Posts Tagged ‘Virginia Tech’

Governor Kaine demonstrated again yesterday demonstrated that he will say anything to promote his agenda.  Take this for instance:

There isn’t any reason why someone who is dangerously mentally ill or a felon should be able to get a gun under any circumstances and I continue to be surprised that people feel like that is OK.

That was Governor Kaine talking to reporters just before the vote yesterday on SB1257 – Senator Marsh’s “Gun Show Loophole” bill.

I don’t know a single gun owner who thinks it it “ok” for felons or mentally ill individuals to get their hands on firearms.  We simply don’t think the government should be involved in transfers of privately owned firearms when the vast majority of those sales are between family and friends.  When you look at the number of firearm sales that occur at a gun show, private sales make up a small percentage of the total sales.  And no less than three federal studies have shown that gun shows are not a source of firearms for criminals.

If keeping felons and mentally ill people from getting firearms was the goal of Kaine and others pushing this legislation, then voluntary checks and providing an FFL at the show to conduct those checks (since only FFLs have access to the State Police for running such checks) should be sufficient.  But both Kaine and some of the families of Virginia Tech shooting victims said yesterday that they were not interested in such amendments.  So, something else is their real goal and that something is ending all private sales.  You have to believe shutting down gun shows is also an ultimate goal because every bill that has been introduced goes well beyond simply requiring background checks.  They all require some form creating a registration list of everyone that walks into a gun show.

So, the next time you hear Tim Kaine say he can’t understand why someone thinks it is okay for felons and mentally ill people to buy firearms, ask yourself why Kaine had not interest in at least getting voluntary checks at gun shows for private sales.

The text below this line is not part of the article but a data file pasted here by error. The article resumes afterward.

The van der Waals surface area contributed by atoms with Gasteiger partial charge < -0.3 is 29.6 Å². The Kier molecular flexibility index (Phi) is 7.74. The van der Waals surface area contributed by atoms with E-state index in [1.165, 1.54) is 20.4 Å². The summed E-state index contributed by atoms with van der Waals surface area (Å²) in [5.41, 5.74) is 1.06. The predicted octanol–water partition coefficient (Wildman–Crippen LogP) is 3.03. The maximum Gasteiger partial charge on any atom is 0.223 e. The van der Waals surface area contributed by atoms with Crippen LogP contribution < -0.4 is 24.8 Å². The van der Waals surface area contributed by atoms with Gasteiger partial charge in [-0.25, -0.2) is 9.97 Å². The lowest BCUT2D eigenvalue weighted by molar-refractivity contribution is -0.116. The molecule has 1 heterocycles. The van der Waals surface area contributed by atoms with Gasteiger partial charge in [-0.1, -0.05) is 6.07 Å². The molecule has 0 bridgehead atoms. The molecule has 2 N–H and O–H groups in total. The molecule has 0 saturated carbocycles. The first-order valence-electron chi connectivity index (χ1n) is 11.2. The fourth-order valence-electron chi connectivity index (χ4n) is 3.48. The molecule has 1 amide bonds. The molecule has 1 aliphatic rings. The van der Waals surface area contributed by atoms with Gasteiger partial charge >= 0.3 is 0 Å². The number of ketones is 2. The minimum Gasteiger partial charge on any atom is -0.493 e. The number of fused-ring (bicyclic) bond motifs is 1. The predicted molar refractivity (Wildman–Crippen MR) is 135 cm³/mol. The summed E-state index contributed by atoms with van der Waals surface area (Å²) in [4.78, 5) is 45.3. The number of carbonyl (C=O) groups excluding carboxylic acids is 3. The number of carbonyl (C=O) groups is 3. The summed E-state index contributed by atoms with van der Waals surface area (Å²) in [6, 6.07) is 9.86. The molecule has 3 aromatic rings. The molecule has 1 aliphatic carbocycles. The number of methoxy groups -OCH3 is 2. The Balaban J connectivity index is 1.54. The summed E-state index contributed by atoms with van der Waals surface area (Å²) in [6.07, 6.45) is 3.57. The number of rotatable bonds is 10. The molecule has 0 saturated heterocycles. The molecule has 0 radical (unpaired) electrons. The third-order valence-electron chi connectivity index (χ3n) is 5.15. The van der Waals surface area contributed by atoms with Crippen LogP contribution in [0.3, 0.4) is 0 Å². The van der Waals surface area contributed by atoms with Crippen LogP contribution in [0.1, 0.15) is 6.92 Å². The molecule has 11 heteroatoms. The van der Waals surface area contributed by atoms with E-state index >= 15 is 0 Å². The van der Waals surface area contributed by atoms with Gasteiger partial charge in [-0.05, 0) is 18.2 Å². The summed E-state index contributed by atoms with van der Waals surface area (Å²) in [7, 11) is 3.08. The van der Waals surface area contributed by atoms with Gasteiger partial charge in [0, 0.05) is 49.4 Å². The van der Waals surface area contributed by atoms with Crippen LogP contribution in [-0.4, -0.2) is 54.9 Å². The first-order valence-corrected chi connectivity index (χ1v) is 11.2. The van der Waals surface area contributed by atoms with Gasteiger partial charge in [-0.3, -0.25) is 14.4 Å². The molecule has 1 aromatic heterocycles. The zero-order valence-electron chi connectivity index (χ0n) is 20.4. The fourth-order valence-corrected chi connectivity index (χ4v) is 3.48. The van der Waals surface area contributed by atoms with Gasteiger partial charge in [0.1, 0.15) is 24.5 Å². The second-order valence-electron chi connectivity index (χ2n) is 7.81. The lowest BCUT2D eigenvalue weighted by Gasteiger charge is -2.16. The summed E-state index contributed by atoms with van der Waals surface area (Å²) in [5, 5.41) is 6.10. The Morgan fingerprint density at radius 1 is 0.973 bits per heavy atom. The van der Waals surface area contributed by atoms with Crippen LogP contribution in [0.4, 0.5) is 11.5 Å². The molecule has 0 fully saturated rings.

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A female Virginia Tech graduate student was stabbed to death decapitated yesterday.  The victim lived at the graduate center. Authorities identified the suspect as Haiyang Zhu, 25, of China. He was charged with first-degree murder and is being held without bond, accordin to university spokeman Larry Hincker.  The assault took place in the center’s cafe, Au Bon Pain.

Sadly, the university has made it impossible for students to protect themselves against such attacks because they prohibit students, faculty, and other staff from carrying firearms on campus and school property.

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Spotsylvania County Repeals Fingerprinting Requirement for CHP Applicants
On a unanimous vote last night, the Spotyslvania County Board of Supervisors voted to repeal the requirement that concealed carry permit applicants be fingerprinted.  This was sold by the Board staff as a cost saving measure and as localities struggle with balancing their budgets in an economic downturn, more localities may see the value in doing away with the fingerprinting requirement.  This is an opportunity for gun owners to contact their local governing board and suggest that the locality could save money be eliminating the fingerprinting requirement if they have such a requirement (not all localities do).